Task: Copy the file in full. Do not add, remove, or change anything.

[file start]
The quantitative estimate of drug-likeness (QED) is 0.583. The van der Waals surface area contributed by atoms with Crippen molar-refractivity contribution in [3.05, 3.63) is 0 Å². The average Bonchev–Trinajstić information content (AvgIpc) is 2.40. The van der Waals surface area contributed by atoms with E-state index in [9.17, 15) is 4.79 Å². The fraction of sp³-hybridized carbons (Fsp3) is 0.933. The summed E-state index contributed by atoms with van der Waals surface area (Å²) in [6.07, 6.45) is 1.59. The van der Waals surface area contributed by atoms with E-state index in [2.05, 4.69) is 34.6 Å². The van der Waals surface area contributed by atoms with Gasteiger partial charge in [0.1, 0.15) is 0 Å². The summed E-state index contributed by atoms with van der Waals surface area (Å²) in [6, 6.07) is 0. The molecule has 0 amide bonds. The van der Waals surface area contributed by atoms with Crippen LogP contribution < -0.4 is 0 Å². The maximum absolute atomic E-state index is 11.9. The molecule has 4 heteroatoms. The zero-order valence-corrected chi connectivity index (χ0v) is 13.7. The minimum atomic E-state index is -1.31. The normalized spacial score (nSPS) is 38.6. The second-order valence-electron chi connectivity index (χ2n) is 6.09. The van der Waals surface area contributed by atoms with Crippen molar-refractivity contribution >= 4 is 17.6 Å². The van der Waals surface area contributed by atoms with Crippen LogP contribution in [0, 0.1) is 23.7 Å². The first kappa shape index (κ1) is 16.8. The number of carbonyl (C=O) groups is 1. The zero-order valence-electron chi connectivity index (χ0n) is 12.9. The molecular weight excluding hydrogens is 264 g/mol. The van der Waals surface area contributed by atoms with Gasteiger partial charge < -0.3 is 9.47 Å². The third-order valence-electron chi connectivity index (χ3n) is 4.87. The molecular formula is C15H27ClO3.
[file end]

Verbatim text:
The quantitative estimate of drug-likeness (QED) is 0.583. The van der Waals surface area contributed by atoms with Crippen molar-refractivity contribution in [3.05, 3.63) is 0 Å². The average Bonchev–Trinajstić information content (AvgIpc) is 2.40. The van der Waals surface area contributed by atoms with E-state index in [9.17, 15) is 4.79 Å². The fraction of sp³-hybridized carbons (Fsp3) is 0.933. The summed E-state index contributed by atoms with van der Waals surface area (Å²) in [6.07, 6.45) is 1.59. The van der Waals surface area contributed by atoms with E-state index in [2.05, 4.69) is 34.6 Å². The van der Waals surface area contributed by atoms with Gasteiger partial charge in [0.1, 0.15) is 0 Å². The summed E-state index contributed by atoms with van der Waals surface area (Å²) in [6, 6.07) is 0. The molecule has 0 amide bonds. The van der Waals surface area contributed by atoms with Crippen LogP contribution < -0.4 is 0 Å². The maximum absolute atomic E-state index is 11.9. The molecule has 4 heteroatoms. The zero-order valence-corrected chi connectivity index (χ0v) is 13.7. The minimum atomic E-state index is -1.31. The normalized spacial score (nSPS) is 38.6. The second-order valence-electron chi connectivity index (χ2n) is 6.09. The van der Waals surface area contributed by atoms with Crippen molar-refractivity contribution >= 4 is 17.6 Å². The van der Waals surface area contributed by atoms with Crippen LogP contribution in [0, 0.1) is 23.7 Å². The first kappa shape index (κ1) is 16.8. The number of carbonyl (C=O) groups is 1. The zero-order valence-electron chi connectivity index (χ0n) is 12.9. The molecular weight excluding hydrogens is 264 g/mol. The van der Waals surface area contributed by atoms with Gasteiger partial charge < -0.3 is 9.47 Å². The third-order valence-electron chi connectivity index (χ3n) is 4.87. The molecular formula is C15H27ClO3.